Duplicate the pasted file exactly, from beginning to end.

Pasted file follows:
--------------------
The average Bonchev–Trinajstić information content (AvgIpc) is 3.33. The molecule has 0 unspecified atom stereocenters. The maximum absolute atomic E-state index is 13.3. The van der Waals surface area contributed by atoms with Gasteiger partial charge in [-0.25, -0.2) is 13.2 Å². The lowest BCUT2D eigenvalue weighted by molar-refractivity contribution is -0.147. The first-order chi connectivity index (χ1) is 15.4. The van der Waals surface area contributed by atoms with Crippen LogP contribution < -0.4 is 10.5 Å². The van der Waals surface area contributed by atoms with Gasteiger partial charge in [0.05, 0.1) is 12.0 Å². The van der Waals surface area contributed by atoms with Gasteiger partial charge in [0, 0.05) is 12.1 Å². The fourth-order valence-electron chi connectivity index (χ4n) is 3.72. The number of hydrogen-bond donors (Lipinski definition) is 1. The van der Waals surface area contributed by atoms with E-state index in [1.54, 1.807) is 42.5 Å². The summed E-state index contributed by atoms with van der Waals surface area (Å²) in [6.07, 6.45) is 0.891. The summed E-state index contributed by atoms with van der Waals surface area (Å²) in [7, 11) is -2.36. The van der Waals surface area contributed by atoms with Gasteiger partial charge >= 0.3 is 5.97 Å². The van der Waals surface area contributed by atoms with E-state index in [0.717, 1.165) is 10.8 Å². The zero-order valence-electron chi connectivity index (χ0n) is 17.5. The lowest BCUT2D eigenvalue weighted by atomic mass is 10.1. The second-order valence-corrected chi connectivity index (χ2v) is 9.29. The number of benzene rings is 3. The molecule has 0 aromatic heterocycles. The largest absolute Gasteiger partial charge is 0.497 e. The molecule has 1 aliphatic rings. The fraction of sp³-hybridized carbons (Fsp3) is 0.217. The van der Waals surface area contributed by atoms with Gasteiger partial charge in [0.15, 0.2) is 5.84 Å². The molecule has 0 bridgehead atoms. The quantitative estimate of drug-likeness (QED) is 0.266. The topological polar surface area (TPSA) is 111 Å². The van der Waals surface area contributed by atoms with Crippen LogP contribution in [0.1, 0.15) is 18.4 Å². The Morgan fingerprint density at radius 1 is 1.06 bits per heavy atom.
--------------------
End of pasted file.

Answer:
The average Bonchev–Trinajstić information content (AvgIpc) is 3.33. The molecule has 0 unspecified atom stereocenters. The maximum absolute atomic E-state index is 13.3. The van der Waals surface area contributed by atoms with Gasteiger partial charge in [-0.25, -0.2) is 13.2 Å². The lowest BCUT2D eigenvalue weighted by molar-refractivity contribution is -0.147. The first-order chi connectivity index (χ1) is 15.4. The van der Waals surface area contributed by atoms with Crippen LogP contribution < -0.4 is 10.5 Å². The van der Waals surface area contributed by atoms with Gasteiger partial charge in [0.05, 0.1) is 12.0 Å². The van der Waals surface area contributed by atoms with Gasteiger partial charge in [0, 0.05) is 12.1 Å². The fourth-order valence-electron chi connectivity index (χ4n) is 3.72. The number of hydrogen-bond donors (Lipinski definition) is 1. The van der Waals surface area contributed by atoms with E-state index in [1.54, 1.807) is 42.5 Å². The summed E-state index contributed by atoms with van der Waals surface area (Å²) in [6.07, 6.45) is 0.891. The summed E-state index contributed by atoms with van der Waals surface area (Å²) in [7, 11) is -2.36. The van der Waals surface area contributed by atoms with Gasteiger partial charge >= 0.3 is 5.97 Å². The van der Waals surface area contributed by atoms with E-state index in [0.717, 1.165) is 10.8 Å². The zero-order valence-electron chi connectivity index (χ0n) is 17.5. The lowest BCUT2D eigenvalue weighted by atomic mass is 10.1. The second-order valence-corrected chi connectivity index (χ2v) is 9.29. The number of benzene rings is 3. The molecule has 0 aromatic heterocycles. The largest absolute Gasteiger partial charge is 0.497 e. The molecule has 1 aliphatic rings. The fraction of sp³-hybridized carbons (Fsp3) is 0.217. The van der Waals surface area contributed by atoms with Gasteiger partial charge in [0.15, 0.2) is 5.84 Å². The molecule has 0 bridgehead atoms. The quantitative estimate of drug-likeness (QED) is 0.266. The topological polar surface area (TPSA) is 111 Å². The van der Waals surface area contributed by atoms with Crippen LogP contribution in [0.1, 0.15) is 18.4 Å². The Morgan fingerprint density at radius 1 is 1.06 bits per heavy atom.